Space travel! After 70,000 years, Comet Leonard heads towards Earth; check date now
Comet Leonard is expected to be seen this December. Check where and when it will be visible.
Skywatchers have just got some great news! They have an opportunity to watch a never-before seen comet streak by Earth very soon. A cosmic visitor is heading towards Earth. Comet named C/2021 A1 Leonard, was discovered by astronomer Gregory J. Leonard on January 3 at the Mount Lemmon Observatory. Comet Leonard is going to have a close brush with Earth and this comes after an astonishing 70,000 years.
Fortunately, the comet is predicted to pass near Earth without causing any harm to the planet. Unfortunately, even if it was heading straight towards Earth, there wouldn't have been much we could do.
When can you expect Comet Leonard?
Currently, it is estimated that the comet will be passing by Earth this December, and many people would be lucky enough to even see this with naked eyes. Mostly, it can be seen in Latin American countries by naked eyes, if the weather conditions are optimal enough to allow people to watch it. It is expected to be visible between December 10 and December 16, while peak visibility is expected on December 13. In the northern hemisphere, people will be able to witness it before the southern hemisphere.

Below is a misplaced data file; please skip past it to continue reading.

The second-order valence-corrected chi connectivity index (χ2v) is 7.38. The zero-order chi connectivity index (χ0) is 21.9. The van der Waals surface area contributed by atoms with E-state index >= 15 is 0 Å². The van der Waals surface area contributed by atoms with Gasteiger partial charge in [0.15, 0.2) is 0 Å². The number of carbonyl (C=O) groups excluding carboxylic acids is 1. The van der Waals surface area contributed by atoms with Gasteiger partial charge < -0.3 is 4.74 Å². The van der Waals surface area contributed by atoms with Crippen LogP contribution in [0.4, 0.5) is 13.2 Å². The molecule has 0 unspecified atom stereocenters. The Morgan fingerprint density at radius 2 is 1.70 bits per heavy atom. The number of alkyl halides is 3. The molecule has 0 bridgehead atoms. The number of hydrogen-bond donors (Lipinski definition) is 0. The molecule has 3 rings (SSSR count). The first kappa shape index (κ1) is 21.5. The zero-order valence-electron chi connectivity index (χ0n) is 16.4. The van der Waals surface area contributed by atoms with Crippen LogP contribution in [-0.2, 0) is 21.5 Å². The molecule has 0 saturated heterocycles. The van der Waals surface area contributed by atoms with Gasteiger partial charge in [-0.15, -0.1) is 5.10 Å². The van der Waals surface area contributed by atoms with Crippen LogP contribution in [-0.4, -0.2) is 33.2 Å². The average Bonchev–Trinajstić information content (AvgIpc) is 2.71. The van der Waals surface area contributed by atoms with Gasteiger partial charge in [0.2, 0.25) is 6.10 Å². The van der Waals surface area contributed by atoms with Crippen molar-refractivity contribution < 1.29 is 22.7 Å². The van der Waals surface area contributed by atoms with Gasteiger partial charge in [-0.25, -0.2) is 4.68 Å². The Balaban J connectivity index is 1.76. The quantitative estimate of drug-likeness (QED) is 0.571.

The comet's unusual appearance to Earth is due to its elliptical orbit. Nobody alive today on Earth will ever see the comet again because, once it hits the inner solar system, the sun's gravity will push it back into deep space, where it will most likely stay for a long, long time - a few tens of thousands of years, give or take.
How is Comet Leonard different?
Comets are primarily made of frozen gases that are heated as they approach the sun and glow by sun's light. The solar wind blows the expanding material out into the comet's magnificent tail as the gases warm and expand. It resembles flowing hair, that's why they are sometimes called "hairy stars". Though, professional astronomers can observe the comets anywhere on every night, but bright comets are rare to observe through naked eyes without any telescope, which perhaps appear on an average of one or two years. Comet Leonard is on a closed orbit and has most likely been close to the sun at least once before, approximately 70,000 years ago.
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